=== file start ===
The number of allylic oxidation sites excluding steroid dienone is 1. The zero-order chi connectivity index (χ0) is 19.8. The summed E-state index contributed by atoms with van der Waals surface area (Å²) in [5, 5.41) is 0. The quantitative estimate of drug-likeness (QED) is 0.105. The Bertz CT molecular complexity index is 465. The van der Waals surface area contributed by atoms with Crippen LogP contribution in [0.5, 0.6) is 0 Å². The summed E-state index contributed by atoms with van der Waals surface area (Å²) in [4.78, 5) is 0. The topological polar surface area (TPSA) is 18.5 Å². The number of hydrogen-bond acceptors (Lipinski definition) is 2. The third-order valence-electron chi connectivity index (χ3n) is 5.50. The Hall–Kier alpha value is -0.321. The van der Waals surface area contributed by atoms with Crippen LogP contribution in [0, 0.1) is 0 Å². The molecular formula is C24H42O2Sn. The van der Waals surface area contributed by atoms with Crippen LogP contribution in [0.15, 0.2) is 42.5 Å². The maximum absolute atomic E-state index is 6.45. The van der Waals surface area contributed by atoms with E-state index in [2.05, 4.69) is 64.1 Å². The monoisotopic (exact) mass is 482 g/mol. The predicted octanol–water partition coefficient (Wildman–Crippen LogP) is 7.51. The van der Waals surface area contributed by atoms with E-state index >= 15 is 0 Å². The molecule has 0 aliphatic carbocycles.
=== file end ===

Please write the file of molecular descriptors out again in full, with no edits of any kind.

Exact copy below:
The number of allylic oxidation sites excluding steroid dienone is 1. The zero-order chi connectivity index (χ0) is 19.8. The summed E-state index contributed by atoms with van der Waals surface area (Å²) in [5, 5.41) is 0. The quantitative estimate of drug-likeness (QED) is 0.105. The Bertz CT molecular complexity index is 465. The van der Waals surface area contributed by atoms with Crippen LogP contribution in [0.5, 0.6) is 0 Å². The summed E-state index contributed by atoms with van der Waals surface area (Å²) in [4.78, 5) is 0. The topological polar surface area (TPSA) is 18.5 Å². The number of hydrogen-bond acceptors (Lipinski definition) is 2. The third-order valence-electron chi connectivity index (χ3n) is 5.50. The Hall–Kier alpha value is -0.321. The van der Waals surface area contributed by atoms with Crippen LogP contribution in [0, 0.1) is 0 Å². The molecular formula is C24H42O2Sn. The van der Waals surface area contributed by atoms with Crippen LogP contribution in [0.15, 0.2) is 42.5 Å². The maximum absolute atomic E-state index is 6.45. The van der Waals surface area contributed by atoms with E-state index in [2.05, 4.69) is 64.1 Å². The monoisotopic (exact) mass is 482 g/mol. The predicted octanol–water partition coefficient (Wildman–Crippen LogP) is 7.51. The van der Waals surface area contributed by atoms with E-state index >= 15 is 0 Å². The molecule has 0 aliphatic carbocycles.